CARBON fibre composites for lighter vehicles, biomaterials as parts to replace human joints and limbs, and pipelines and materials that can withstand the pressures and depths of deepwater oil and gas exploration and production – these are just some of the breakthroughs of materials engineering.
Manufactured materials can be found in nearly every aspect of modern life – from the metals and alloys in our cars, to the plastics, ceramics and composites in our homes.
Think about the products in your daily life and chances are most are the result of material innovation from recent years or going back thousands of years.
Those keen to explore this field of study (materials engineering) can take the first step at Universiti Teknologi Petronas (UTP).
“Materials engineering is the study of the different classes of materials such as polymers, metals, ceramics and other advanced materials such as composites, nanomaterials, and biomedical and smart materials – with a view to improve their performance or to create new materials, ” says UTP Assoc Prof Dr Puteri Sri Melor Megat Yusoff.
Puteri leads the Materials Engineering programme at UTP – the bachelor's degree course introduced in September 2019 and the Foundation programme in January 2020.
She says that at its heart, materials engineers investigate the relationship between the microstructure and properties of materials and how they are being processed.
“Microstructure includes atomic arrangement, atomic bonding, crystalline structure, to name a few.
"So, for every material, we try to understand the origins of its properties. For example, why is copper able to conduct electricity but not polymer? That’s because in the arrangement of the atoms and the type of bonding in copper, there are free electrons, which conduct electricity but in the case of polymers, these free electrons are not present so it cannot conduct electricity.
"Why is glass transparent? Why is metal opaque? That’s because the arrangement of the atoms will either allow the light to be passed through or reflected, depending on the crystalline arrangement and size of the material.
“So, the reason materials behave they way they do is due to their microstructure make-up, and once we understand that, then we can improve their performance and design new materials possessing the required properties.
"For example, if I want a material that can conduct electricity yet it’s very light and can dissipate heat I know what to do to the microstructure. I know what elements to include. Polymer, for example does not conduct electricity but if I put some copper powder in the polymer microstructure, then it begins to conduct electricity.
“In short, materials engineers design the desired microstructure in order to yield the properties they seek or to improve their performance, ” says Puteri who holds a Master of Science and Doctor of Philosophy in Polymers from Manchester University, UK.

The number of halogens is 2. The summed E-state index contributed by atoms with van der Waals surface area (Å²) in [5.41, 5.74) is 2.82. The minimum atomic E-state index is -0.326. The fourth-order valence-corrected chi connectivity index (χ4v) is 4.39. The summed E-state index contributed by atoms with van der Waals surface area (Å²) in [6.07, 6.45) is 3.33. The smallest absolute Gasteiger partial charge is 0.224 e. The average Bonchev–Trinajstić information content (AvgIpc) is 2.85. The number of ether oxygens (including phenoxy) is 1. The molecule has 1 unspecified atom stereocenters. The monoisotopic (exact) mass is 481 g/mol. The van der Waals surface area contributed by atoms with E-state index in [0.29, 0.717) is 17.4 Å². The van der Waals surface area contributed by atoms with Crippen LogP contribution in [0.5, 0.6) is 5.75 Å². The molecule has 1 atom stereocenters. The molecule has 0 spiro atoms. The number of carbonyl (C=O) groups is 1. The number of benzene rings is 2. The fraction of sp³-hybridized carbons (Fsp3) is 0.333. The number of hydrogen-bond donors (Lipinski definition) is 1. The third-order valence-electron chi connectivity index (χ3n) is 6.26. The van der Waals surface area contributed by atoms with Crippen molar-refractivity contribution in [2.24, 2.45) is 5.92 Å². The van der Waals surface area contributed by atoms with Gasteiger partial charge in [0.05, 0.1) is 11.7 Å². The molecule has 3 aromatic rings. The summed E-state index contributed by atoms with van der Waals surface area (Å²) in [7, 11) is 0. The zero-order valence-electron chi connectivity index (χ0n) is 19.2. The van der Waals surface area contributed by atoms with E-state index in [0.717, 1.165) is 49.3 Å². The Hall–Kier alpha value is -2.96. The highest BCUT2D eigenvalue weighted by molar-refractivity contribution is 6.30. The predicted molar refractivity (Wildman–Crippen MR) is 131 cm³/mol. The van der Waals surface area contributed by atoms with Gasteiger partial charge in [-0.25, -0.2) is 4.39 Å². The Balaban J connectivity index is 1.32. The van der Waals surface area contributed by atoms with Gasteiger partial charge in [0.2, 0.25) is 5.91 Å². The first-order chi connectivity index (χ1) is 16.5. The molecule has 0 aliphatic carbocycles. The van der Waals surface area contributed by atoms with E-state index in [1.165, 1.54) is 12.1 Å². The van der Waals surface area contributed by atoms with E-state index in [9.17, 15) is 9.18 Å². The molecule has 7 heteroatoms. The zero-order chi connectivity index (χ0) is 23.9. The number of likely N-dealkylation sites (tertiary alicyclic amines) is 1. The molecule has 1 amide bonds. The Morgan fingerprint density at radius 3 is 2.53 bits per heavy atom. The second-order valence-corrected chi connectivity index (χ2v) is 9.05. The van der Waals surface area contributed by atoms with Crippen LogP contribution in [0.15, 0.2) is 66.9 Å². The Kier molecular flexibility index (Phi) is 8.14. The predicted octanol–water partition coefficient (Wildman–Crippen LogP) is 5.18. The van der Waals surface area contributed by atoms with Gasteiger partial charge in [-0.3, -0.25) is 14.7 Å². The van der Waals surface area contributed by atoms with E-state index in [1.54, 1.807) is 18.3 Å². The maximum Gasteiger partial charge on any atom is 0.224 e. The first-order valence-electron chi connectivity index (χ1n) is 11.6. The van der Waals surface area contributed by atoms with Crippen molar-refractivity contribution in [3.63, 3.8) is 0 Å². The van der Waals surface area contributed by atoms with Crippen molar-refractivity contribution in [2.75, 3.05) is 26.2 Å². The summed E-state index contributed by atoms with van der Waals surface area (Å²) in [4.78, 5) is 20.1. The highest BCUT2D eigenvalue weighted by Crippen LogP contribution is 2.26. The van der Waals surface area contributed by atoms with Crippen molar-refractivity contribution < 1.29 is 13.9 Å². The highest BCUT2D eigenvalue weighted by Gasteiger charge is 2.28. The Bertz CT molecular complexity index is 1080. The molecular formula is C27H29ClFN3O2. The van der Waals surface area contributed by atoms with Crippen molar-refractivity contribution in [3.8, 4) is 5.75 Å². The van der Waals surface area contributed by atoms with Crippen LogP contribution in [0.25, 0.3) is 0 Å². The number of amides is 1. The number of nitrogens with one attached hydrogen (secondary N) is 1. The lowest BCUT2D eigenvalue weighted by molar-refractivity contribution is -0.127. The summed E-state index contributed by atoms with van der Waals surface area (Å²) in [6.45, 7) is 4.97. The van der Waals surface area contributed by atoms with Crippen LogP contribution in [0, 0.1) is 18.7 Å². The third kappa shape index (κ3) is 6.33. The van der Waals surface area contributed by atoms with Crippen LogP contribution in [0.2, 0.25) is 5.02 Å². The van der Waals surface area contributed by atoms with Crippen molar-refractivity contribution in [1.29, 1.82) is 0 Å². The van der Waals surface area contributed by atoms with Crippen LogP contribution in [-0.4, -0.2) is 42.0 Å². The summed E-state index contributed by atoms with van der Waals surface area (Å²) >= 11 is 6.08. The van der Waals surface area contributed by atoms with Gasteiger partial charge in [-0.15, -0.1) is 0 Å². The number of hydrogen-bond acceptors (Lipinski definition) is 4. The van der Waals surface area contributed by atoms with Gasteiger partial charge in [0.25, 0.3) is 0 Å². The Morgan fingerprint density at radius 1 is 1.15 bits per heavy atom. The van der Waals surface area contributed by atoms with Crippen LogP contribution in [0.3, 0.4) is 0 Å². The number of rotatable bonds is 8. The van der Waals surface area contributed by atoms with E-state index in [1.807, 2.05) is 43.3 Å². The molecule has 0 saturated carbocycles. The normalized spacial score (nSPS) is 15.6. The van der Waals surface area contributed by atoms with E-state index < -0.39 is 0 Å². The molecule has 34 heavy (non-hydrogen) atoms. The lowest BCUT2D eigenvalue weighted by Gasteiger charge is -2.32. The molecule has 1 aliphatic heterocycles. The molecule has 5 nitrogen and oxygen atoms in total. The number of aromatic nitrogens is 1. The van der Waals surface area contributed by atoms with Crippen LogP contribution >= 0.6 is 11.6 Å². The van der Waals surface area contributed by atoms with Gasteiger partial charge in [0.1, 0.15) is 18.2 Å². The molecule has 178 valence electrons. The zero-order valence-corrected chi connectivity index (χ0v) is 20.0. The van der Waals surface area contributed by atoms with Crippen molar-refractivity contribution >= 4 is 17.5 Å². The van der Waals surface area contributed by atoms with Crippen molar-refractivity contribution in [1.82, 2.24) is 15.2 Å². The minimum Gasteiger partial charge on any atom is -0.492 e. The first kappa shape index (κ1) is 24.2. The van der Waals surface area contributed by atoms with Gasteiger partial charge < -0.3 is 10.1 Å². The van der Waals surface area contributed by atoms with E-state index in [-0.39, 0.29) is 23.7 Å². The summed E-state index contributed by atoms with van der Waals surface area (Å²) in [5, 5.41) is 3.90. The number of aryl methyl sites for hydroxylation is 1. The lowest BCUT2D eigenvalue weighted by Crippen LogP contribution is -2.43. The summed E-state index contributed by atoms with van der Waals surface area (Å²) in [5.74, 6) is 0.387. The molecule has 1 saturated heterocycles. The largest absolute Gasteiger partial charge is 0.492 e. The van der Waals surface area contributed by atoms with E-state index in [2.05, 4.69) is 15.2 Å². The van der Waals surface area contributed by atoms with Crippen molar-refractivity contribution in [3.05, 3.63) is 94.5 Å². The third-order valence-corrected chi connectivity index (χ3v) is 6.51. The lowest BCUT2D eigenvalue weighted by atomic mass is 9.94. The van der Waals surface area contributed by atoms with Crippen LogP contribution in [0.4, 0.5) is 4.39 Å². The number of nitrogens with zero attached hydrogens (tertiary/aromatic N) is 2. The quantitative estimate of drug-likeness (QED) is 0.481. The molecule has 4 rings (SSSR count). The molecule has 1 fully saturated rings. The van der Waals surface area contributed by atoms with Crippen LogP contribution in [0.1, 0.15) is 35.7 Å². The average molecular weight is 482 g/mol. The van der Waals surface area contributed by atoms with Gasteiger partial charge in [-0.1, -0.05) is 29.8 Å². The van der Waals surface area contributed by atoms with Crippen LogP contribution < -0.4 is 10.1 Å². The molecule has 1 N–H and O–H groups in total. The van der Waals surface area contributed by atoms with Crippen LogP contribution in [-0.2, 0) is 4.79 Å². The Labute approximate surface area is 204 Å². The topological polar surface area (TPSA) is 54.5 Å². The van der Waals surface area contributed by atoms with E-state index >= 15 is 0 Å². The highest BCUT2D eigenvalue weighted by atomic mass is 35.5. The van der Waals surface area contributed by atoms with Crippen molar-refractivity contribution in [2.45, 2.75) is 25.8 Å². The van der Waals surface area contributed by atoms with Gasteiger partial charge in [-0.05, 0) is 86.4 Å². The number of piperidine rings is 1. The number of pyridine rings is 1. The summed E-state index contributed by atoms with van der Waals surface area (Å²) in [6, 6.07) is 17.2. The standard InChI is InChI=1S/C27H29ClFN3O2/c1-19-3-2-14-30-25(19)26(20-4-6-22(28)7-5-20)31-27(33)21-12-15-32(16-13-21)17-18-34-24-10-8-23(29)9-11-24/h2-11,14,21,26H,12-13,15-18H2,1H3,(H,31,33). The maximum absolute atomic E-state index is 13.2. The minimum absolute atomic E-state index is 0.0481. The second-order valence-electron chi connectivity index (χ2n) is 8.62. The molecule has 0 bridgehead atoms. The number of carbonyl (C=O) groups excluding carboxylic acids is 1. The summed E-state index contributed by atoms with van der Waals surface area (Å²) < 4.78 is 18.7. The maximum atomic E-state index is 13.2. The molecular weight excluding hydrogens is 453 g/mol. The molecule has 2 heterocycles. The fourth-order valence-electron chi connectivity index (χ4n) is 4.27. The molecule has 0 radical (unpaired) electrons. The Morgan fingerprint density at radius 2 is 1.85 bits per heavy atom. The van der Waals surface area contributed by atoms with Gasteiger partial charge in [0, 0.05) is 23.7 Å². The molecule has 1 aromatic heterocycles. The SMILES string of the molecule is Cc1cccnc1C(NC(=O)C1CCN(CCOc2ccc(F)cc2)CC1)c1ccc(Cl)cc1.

The contributions of materials engineers are apparent in every facet of modern life, and they have a role to play in the manufacturing, automotive, oil and gas, electronics, pharmaceutical and biomedical sectors.
Fit-for-industry curriculum at UTP
As a new course offering at UTP, the Materials Engineering programme has been designed to meet industry needs.
“When we designed the curriculum we engaged with the industry and stakeholders, carving a niche which focused on advanced computing, modelling and degradation as well as failure of materials. The latter includes corrosion, a major concern in the oil and gas sector, ” she highlights.
UTP’s Materials Engineering programme also provides students with the state-of-the-art knowledge on smart materials and smart systems.
Smart structures are an emerging materials system that combines contemporary materials science with information science. The smart system is made up of sensing, processing, actuating, feedback, self-diagnosing and self-recovering subsystems.
The system uses the functional properties of advanced materials to achieve high performances with capabilities of recognition, discrimination and adjustification in response to a change of its environment.
Asked about the uniqueness of the UTP’s programme, she points out that it relates to the use of modelling and simulation using computational software.
“With the software we can tweak the arrangement of the atoms and we can predict the properties. Using these advanced tools in designing the product or enhancing the performance of the product, our students also gain that IT exposure and competency, ” she emphasises.
The university’s state-of-the-art lab facilities, its effective seven-month student industrial internship programme, and industry collaborations with partners in the oil and gas, automotive and manufacturing sectors further set UTP’s material engineering programme apart from others.
UTP, which is ranked 70th in the QS Asia University Rankings 2021 also has a high ratio of international community amongst the staff and students. This offers students a unique global intellectual and cultural experience.
“This is a course that will appeal to those with a strong science foundation. But more than that it’s for inquisitive minds and problem solvers who are keen on designing new things, those with the technical knowledge to invent something new or improve products, ” Puteri enthuses.
For more information on UTP’s Materials Engineering programme, visit https://admission.utp.edu.my/